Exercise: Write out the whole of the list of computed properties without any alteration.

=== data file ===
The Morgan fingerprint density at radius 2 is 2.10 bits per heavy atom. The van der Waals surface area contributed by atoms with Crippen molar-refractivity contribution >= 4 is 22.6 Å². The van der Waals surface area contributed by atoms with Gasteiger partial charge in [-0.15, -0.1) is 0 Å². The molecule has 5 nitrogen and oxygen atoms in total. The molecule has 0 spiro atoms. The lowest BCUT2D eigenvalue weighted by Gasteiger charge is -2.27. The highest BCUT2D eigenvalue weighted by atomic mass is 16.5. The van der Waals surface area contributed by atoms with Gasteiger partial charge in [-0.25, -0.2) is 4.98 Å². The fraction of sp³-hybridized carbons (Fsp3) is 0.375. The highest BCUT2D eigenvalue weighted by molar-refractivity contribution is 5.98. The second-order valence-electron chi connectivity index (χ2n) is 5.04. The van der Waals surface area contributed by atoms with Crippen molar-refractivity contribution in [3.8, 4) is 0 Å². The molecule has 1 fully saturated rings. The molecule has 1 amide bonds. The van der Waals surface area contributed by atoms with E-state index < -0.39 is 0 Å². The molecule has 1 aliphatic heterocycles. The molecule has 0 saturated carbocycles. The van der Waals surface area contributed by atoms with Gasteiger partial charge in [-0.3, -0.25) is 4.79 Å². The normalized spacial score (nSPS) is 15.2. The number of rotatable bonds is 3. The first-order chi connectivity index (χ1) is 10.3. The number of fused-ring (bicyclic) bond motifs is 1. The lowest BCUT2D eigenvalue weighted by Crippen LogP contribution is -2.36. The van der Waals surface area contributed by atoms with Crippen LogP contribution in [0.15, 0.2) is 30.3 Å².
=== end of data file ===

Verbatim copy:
The Morgan fingerprint density at radius 2 is 2.10 bits per heavy atom. The van der Waals surface area contributed by atoms with Crippen molar-refractivity contribution >= 4 is 22.6 Å². The van der Waals surface area contributed by atoms with Gasteiger partial charge in [-0.15, -0.1) is 0 Å². The molecule has 5 nitrogen and oxygen atoms in total. The molecule has 0 spiro atoms. The lowest BCUT2D eigenvalue weighted by Gasteiger charge is -2.27. The highest BCUT2D eigenvalue weighted by atomic mass is 16.5. The van der Waals surface area contributed by atoms with Gasteiger partial charge in [-0.25, -0.2) is 4.98 Å². The fraction of sp³-hybridized carbons (Fsp3) is 0.375. The highest BCUT2D eigenvalue weighted by molar-refractivity contribution is 5.98. The second-order valence-electron chi connectivity index (χ2n) is 5.04. The van der Waals surface area contributed by atoms with Crippen molar-refractivity contribution in [3.8, 4) is 0 Å². The molecule has 1 fully saturated rings. The molecule has 1 amide bonds. The van der Waals surface area contributed by atoms with E-state index < -0.39 is 0 Å². The molecule has 1 aliphatic heterocycles. The molecule has 0 saturated carbocycles. The van der Waals surface area contributed by atoms with Gasteiger partial charge in [-0.3, -0.25) is 4.79 Å². The normalized spacial score (nSPS) is 15.2. The number of rotatable bonds is 3. The first-order chi connectivity index (χ1) is 10.3. The number of fused-ring (bicyclic) bond motifs is 1. The lowest BCUT2D eigenvalue weighted by Crippen LogP contribution is -2.36. The van der Waals surface area contributed by atoms with Crippen LogP contribution in [0.15, 0.2) is 30.3 Å².